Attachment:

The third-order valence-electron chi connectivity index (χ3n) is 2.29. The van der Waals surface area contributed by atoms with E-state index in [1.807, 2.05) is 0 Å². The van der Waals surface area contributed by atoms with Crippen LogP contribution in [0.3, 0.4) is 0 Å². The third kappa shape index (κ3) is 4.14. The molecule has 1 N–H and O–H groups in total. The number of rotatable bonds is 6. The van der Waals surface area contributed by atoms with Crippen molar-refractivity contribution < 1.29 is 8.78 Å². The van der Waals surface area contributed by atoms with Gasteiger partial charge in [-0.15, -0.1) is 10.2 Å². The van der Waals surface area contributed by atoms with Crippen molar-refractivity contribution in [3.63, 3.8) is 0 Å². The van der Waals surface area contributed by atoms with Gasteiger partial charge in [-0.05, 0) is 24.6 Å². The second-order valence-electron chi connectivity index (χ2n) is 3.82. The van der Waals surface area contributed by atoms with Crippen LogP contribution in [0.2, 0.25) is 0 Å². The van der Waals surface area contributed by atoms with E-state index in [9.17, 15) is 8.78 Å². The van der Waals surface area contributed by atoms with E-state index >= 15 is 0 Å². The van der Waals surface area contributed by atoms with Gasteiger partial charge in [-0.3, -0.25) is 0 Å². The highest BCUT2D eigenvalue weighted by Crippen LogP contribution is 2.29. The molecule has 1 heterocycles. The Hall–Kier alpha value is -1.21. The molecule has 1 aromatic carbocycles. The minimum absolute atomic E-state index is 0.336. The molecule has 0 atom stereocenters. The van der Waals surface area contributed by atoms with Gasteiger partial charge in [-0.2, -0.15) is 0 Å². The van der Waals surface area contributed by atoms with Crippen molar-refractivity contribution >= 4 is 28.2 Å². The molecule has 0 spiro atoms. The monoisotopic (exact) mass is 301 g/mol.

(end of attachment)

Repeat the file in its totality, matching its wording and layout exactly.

The third-order valence-electron chi connectivity index (χ3n) is 2.29. The van der Waals surface area contributed by atoms with E-state index in [1.807, 2.05) is 0 Å². The van der Waals surface area contributed by atoms with Crippen LogP contribution in [0.3, 0.4) is 0 Å². The third kappa shape index (κ3) is 4.14. The molecule has 1 N–H and O–H groups in total. The number of rotatable bonds is 6. The van der Waals surface area contributed by atoms with Crippen molar-refractivity contribution < 1.29 is 8.78 Å². The van der Waals surface area contributed by atoms with Gasteiger partial charge in [-0.15, -0.1) is 10.2 Å². The van der Waals surface area contributed by atoms with Crippen molar-refractivity contribution in [3.63, 3.8) is 0 Å². The van der Waals surface area contributed by atoms with Gasteiger partial charge in [-0.05, 0) is 24.6 Å². The second-order valence-electron chi connectivity index (χ2n) is 3.82. The van der Waals surface area contributed by atoms with Crippen LogP contribution in [0.2, 0.25) is 0 Å². The van der Waals surface area contributed by atoms with E-state index in [9.17, 15) is 8.78 Å². The van der Waals surface area contributed by atoms with E-state index >= 15 is 0 Å². The van der Waals surface area contributed by atoms with Gasteiger partial charge in [-0.3, -0.25) is 0 Å². The highest BCUT2D eigenvalue weighted by Crippen LogP contribution is 2.29. The molecule has 1 heterocycles. The Hall–Kier alpha value is -1.21. The molecule has 1 aromatic carbocycles. The minimum absolute atomic E-state index is 0.336. The molecule has 0 atom stereocenters. The van der Waals surface area contributed by atoms with Gasteiger partial charge in [-0.2, -0.15) is 0 Å². The van der Waals surface area contributed by atoms with Crippen molar-refractivity contribution >= 4 is 28.2 Å². The molecule has 0 spiro atoms. The monoisotopic (exact) mass is 301 g/mol.